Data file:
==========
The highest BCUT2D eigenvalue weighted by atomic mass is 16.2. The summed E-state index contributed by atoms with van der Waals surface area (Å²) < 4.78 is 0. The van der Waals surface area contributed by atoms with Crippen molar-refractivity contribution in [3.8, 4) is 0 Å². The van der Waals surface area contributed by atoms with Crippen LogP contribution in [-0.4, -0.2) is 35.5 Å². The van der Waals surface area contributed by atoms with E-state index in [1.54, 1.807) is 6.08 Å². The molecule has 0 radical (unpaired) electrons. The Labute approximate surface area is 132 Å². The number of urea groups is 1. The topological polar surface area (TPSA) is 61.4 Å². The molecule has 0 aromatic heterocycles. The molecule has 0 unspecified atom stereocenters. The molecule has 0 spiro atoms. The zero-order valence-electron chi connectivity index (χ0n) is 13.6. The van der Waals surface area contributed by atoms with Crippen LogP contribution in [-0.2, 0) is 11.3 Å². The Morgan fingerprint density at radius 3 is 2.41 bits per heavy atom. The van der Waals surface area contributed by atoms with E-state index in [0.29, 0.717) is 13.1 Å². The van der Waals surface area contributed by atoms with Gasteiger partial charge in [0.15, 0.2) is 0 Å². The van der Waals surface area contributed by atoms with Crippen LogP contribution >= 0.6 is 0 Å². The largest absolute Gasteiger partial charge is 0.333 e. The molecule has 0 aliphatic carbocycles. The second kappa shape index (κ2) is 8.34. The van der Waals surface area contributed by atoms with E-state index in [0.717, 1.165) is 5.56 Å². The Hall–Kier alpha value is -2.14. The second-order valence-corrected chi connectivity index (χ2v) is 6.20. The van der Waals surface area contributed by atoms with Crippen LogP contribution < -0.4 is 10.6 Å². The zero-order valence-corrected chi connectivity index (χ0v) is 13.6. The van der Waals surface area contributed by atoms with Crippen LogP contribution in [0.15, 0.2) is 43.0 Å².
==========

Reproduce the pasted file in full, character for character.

The highest BCUT2D eigenvalue weighted by atomic mass is 16.2. The summed E-state index contributed by atoms with van der Waals surface area (Å²) < 4.78 is 0. The van der Waals surface area contributed by atoms with Crippen molar-refractivity contribution in [3.8, 4) is 0 Å². The van der Waals surface area contributed by atoms with Crippen LogP contribution in [-0.4, -0.2) is 35.5 Å². The van der Waals surface area contributed by atoms with E-state index in [1.54, 1.807) is 6.08 Å². The molecule has 0 radical (unpaired) electrons. The Labute approximate surface area is 132 Å². The number of urea groups is 1. The topological polar surface area (TPSA) is 61.4 Å². The molecule has 0 aromatic heterocycles. The molecule has 0 unspecified atom stereocenters. The molecule has 0 spiro atoms. The zero-order valence-electron chi connectivity index (χ0n) is 13.6. The van der Waals surface area contributed by atoms with Crippen LogP contribution in [-0.2, 0) is 11.3 Å². The Morgan fingerprint density at radius 3 is 2.41 bits per heavy atom. The van der Waals surface area contributed by atoms with E-state index in [0.29, 0.717) is 13.1 Å². The van der Waals surface area contributed by atoms with Gasteiger partial charge in [0.15, 0.2) is 0 Å². The van der Waals surface area contributed by atoms with Crippen LogP contribution >= 0.6 is 0 Å². The largest absolute Gasteiger partial charge is 0.333 e. The molecule has 0 aliphatic carbocycles. The second kappa shape index (κ2) is 8.34. The van der Waals surface area contributed by atoms with E-state index in [0.717, 1.165) is 5.56 Å². The Hall–Kier alpha value is -2.14. The second-order valence-corrected chi connectivity index (χ2v) is 6.20. The van der Waals surface area contributed by atoms with Crippen LogP contribution < -0.4 is 10.6 Å². The zero-order valence-corrected chi connectivity index (χ0v) is 13.6. The van der Waals surface area contributed by atoms with Crippen LogP contribution in [0.15, 0.2) is 43.0 Å².